Lara during her debut at St George's Bristol
"Occasionally muting the piano strings to mimic the sound of a Turkish lute, it was a seductive, enchanting sonic tour de force, weaving a musical magic carpet that brimmed with captivating mystery...
The remainder of the program was made of music by Chopin. Three nocturnes - C sharp minor, D flat and C minor - were infused with an incredible amount of passion and reverence for the material; the fiery, dense passages raging with an almost unbearable intensity, and the quieter, delicate sections sustained with a gossamer-thin beauty and will-o-the-wisp wonder.
Chopin's titanic masterpiece Sonata No.2 in B flat minor was the finale showstopper, a four-part masterwork that has become a popular favourite of the piano repertoire. Unquestionably one of the most outstanding performances of the piece I've ever heard, it evoked its yearning, energy, loneliness, lyricism, fury and gutsiness with playing of stunning precision, technical adroitness and immense, perceptive feeling. Even the well known, oft-performed Funeral March - suitably sombre and dirge-like to start before transmuting to an beguiling, exquisitely brittle high-register melody before plunging back in to the thundering, monotonous march - was given a captivating freshness as if hearing it for the first time.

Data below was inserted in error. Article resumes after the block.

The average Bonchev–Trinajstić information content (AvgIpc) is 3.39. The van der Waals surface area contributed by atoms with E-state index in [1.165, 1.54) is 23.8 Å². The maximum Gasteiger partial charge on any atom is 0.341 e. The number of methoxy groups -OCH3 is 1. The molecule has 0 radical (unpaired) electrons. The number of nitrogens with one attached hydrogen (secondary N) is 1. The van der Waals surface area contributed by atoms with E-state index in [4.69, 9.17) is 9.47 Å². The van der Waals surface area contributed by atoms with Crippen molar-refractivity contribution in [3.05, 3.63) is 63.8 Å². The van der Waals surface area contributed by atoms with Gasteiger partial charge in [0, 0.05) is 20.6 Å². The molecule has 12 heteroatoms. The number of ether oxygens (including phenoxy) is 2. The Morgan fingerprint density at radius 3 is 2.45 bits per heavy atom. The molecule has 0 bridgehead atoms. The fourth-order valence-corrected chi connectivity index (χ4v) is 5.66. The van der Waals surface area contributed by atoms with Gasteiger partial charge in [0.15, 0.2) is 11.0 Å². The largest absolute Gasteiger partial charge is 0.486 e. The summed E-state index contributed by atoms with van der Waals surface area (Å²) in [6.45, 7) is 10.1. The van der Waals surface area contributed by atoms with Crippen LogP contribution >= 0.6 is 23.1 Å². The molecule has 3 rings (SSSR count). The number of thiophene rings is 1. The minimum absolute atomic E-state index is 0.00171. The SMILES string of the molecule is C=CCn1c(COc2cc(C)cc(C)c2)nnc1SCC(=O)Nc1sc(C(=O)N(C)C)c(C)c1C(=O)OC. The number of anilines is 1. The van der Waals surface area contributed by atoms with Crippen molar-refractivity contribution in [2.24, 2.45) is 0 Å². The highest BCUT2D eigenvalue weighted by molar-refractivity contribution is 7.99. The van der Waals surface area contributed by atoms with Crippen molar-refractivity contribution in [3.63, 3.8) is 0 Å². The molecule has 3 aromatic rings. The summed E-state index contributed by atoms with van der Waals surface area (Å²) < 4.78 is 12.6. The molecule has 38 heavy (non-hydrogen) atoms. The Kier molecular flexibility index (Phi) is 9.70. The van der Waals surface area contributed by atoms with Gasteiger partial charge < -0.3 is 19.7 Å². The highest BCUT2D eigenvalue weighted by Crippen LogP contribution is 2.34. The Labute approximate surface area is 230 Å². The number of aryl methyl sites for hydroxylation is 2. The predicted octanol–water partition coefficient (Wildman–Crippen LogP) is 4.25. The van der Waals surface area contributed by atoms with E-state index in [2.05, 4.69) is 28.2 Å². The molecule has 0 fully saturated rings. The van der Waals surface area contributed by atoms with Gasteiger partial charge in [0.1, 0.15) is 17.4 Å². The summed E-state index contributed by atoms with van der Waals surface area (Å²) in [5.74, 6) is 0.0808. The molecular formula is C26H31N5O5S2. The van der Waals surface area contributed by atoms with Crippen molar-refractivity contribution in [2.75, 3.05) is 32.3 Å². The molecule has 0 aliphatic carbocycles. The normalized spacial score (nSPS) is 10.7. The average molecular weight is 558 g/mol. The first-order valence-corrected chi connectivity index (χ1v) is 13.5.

Take it from me, Lara Melda is a piano playing firecracker and a seriously formidable talent to watch. Displaying a technique, range and virtuosity well beyond her years, the music world had better stay on its toes. This girl can kick some serious musical backside."
Jamie Caddick, 365Bristol